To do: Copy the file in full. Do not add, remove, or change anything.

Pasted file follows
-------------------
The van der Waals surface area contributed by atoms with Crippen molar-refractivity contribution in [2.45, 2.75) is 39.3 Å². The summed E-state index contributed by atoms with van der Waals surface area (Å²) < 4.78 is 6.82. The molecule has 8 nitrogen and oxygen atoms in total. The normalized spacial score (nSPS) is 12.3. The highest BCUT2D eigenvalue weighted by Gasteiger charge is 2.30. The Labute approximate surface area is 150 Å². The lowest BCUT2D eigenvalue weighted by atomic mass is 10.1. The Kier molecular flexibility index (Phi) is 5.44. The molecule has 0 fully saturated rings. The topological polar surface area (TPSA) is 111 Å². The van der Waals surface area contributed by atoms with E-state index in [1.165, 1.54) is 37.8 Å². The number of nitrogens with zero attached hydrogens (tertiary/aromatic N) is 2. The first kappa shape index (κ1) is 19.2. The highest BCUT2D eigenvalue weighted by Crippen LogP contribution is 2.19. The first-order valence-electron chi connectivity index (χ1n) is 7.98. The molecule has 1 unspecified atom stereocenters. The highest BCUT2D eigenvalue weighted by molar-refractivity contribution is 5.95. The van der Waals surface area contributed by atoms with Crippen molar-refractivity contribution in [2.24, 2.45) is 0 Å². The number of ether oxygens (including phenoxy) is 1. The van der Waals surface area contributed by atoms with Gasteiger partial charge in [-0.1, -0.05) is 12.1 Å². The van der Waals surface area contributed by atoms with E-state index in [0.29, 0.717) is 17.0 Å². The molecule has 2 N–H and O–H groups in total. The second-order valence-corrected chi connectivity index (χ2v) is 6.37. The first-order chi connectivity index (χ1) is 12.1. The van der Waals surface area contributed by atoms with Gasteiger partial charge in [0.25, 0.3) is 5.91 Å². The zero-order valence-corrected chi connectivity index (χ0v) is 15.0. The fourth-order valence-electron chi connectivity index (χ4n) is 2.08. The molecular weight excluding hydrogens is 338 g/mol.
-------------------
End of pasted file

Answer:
The van der Waals surface area contributed by atoms with Crippen molar-refractivity contribution in [2.45, 2.75) is 39.3 Å². The summed E-state index contributed by atoms with van der Waals surface area (Å²) < 4.78 is 6.82. The molecule has 8 nitrogen and oxygen atoms in total. The normalized spacial score (nSPS) is 12.3. The highest BCUT2D eigenvalue weighted by Gasteiger charge is 2.30. The Labute approximate surface area is 150 Å². The lowest BCUT2D eigenvalue weighted by atomic mass is 10.1. The Kier molecular flexibility index (Phi) is 5.44. The molecule has 0 fully saturated rings. The topological polar surface area (TPSA) is 111 Å². The van der Waals surface area contributed by atoms with E-state index in [1.165, 1.54) is 37.8 Å². The number of nitrogens with zero attached hydrogens (tertiary/aromatic N) is 2. The first kappa shape index (κ1) is 19.2. The highest BCUT2D eigenvalue weighted by Crippen LogP contribution is 2.19. The first-order valence-electron chi connectivity index (χ1n) is 7.98. The molecule has 1 unspecified atom stereocenters. The highest BCUT2D eigenvalue weighted by molar-refractivity contribution is 5.95. The van der Waals surface area contributed by atoms with Crippen molar-refractivity contribution in [2.24, 2.45) is 0 Å². The number of ether oxygens (including phenoxy) is 1. The van der Waals surface area contributed by atoms with Gasteiger partial charge in [-0.1, -0.05) is 12.1 Å². The van der Waals surface area contributed by atoms with E-state index in [0.29, 0.717) is 17.0 Å². The molecule has 2 N–H and O–H groups in total. The second-order valence-corrected chi connectivity index (χ2v) is 6.37. The first-order chi connectivity index (χ1) is 12.1. The van der Waals surface area contributed by atoms with Gasteiger partial charge in [0.25, 0.3) is 5.91 Å². The zero-order valence-corrected chi connectivity index (χ0v) is 15.0. The fourth-order valence-electron chi connectivity index (χ4n) is 2.08. The molecular weight excluding hydrogens is 338 g/mol.